Review: 2017 Honda Fireblade


Our Report

  • Overall
  • Sex Appeal
  • Practicality
  • Performance
  • Value


  • Good electronics package
  • Friendly for a litre superbike
  • Lovely engine character
  • It's a Honda...


  • Price
  • Still a little down on ultimate peak power for the class
  • It's a Honda...

Honda's hitting back in the litre Superbike class, with a brand-new Fireblade for 2017. Our man Alan Dowds was on the launch in Portugal last week – here's what he thinks to the new bike…

Honda... it’s one of the true behemoths of global automotive industry

Cars, robots, even jet planes – it makes 'em all. But it's bikes that got the big H started, way back just after WW2. And it's bikes where the firm truly dominates. From MotoGP success, to building millions upon millions of scooters to power the developing world, the Honda wing has been a constant in biking for the past sixty years or so.


But it's been posted missing from the litre Superbike class of late. A class it invented 25 years ago, with the original CBR900RR FireBlade, has been taken over by a host of tough competitors. Yamaha's R1, Kawasaki's ZX-10R, BMW's S1000RR – they've all caught up and passed the Blade, which has been largely unchanged since 2008. More power, less weight, and oodles more tech has been the recipe they've used – and while the 2016 Fireblade was still an excellent bike on the road (and could even still win on track now and then), change was needed.

And here it is. For 2017, the new Blade has more power, less weight, and a bang-on-trend suite of electronics, including a Bosch IMU inertial measurement unit, and Öhlins semi-active electronic suspension, on the posh SP and SP2 versions.

Honda launched the bike at the Portimao circuit in Portugal – a fabulous, imposing circuit, built very much in three degrees.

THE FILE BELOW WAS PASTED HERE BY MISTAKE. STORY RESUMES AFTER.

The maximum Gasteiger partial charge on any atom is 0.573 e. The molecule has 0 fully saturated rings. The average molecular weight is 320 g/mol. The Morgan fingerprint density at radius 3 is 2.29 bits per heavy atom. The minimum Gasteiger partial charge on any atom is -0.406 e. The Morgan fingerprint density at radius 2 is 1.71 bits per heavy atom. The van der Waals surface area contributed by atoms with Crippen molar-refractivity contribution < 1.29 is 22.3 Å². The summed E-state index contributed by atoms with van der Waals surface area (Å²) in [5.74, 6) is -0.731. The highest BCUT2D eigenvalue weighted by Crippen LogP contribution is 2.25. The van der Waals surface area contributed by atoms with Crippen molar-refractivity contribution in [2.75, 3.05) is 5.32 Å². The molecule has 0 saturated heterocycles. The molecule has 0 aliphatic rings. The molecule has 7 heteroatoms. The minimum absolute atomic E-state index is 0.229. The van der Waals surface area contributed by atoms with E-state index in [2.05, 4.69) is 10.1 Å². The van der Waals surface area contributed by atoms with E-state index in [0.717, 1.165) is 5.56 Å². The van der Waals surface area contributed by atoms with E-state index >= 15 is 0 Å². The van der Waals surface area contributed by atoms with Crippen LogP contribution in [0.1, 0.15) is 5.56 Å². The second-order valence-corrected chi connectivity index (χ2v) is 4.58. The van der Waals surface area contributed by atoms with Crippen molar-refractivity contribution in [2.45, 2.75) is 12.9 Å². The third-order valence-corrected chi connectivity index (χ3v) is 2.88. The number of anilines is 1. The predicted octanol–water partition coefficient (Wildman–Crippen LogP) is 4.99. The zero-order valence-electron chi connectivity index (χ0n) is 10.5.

It has almost as many ups and downs as it has lefts and rights, plus a heap of blind entries. It’s also extremely wide, open and fast, and long, at over 4.5km per lap. Fun fact? It's my first time here...

Alan Dowds Fireblade Launch

2017 Honda Fireblade Launch

Honda Fireblade Portimao

Luckily, the new Fireblade makes it simple to ease yourself in. I was out for the first session with genuine Honda legend Fast Freddie Spencer, who'd been here for a couple of days, and volunteered to show the newbies round. The weather was perfect after a cool start, and the Bridgestone S21 tyres (fresh out of tyre warmers) were grippy and communicative. We're on the stock RR to begin with, which meant Tokico brakes and Showa suspension rather than the Brembos and Öhlins of the SP. The chassis works beautifully though: the brakes are strong and progressive, the front end plush and slickly damped. We're going slow enough to admire the surroundings a little too – the new colour TFT LCD screen is clear and gorgeous, and the new switchgear also oozes class (although the horn and indicators are swapped round, so I issue a strangled beep when turning off into pit lane…

Freddie gives us the thumbs-up, and we're on our own for the next session. I'm just about clear on where the track goes, and can start to stretch the Honda's legs a bit more. The extra power is obvious – compared with the old bike, this one is gruntier all round, with a hefty top end buzz. It’s not a monster though: unlike something like Kawasaki's ZX-10R or Aprilia RSV4, the manners are still very civilised, and there's no headbanger steps in power. Fuelling is smooth, and the Blade's ride-by-wire throttle – a first in a Honda inline-four – is predictable, progressive and intuitive.